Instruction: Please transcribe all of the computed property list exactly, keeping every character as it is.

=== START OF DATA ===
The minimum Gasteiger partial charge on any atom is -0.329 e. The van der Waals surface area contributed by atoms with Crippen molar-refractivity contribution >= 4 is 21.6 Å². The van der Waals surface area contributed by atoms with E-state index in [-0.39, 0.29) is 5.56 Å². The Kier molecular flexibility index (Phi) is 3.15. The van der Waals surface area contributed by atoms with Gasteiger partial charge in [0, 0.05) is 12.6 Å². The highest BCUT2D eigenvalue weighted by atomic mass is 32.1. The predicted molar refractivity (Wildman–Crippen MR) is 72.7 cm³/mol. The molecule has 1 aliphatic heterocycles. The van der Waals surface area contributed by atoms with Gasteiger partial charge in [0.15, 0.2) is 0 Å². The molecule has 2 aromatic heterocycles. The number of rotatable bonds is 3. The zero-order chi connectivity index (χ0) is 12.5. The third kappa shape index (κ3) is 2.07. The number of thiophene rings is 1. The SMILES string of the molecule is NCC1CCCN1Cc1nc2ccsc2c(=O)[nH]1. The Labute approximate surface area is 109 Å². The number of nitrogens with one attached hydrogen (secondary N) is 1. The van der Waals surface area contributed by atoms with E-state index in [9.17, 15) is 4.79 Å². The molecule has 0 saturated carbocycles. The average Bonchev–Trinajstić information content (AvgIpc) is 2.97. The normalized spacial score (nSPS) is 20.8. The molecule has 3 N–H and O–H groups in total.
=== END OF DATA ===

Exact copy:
The minimum Gasteiger partial charge on any atom is -0.329 e. The van der Waals surface area contributed by atoms with Crippen molar-refractivity contribution >= 4 is 21.6 Å². The van der Waals surface area contributed by atoms with E-state index in [-0.39, 0.29) is 5.56 Å². The Kier molecular flexibility index (Phi) is 3.15. The van der Waals surface area contributed by atoms with Gasteiger partial charge in [0, 0.05) is 12.6 Å². The highest BCUT2D eigenvalue weighted by atomic mass is 32.1. The predicted molar refractivity (Wildman–Crippen MR) is 72.7 cm³/mol. The molecule has 1 aliphatic heterocycles. The van der Waals surface area contributed by atoms with Gasteiger partial charge in [0.15, 0.2) is 0 Å². The molecule has 2 aromatic heterocycles. The number of rotatable bonds is 3. The zero-order chi connectivity index (χ0) is 12.5. The third kappa shape index (κ3) is 2.07. The number of thiophene rings is 1. The SMILES string of the molecule is NCC1CCCN1Cc1nc2ccsc2c(=O)[nH]1. The Labute approximate surface area is 109 Å². The number of nitrogens with one attached hydrogen (secondary N) is 1. The van der Waals surface area contributed by atoms with E-state index in [9.17, 15) is 4.79 Å². The molecule has 0 saturated carbocycles. The average Bonchev–Trinajstić information content (AvgIpc) is 2.97. The normalized spacial score (nSPS) is 20.8. The molecule has 3 N–H and O–H groups in total.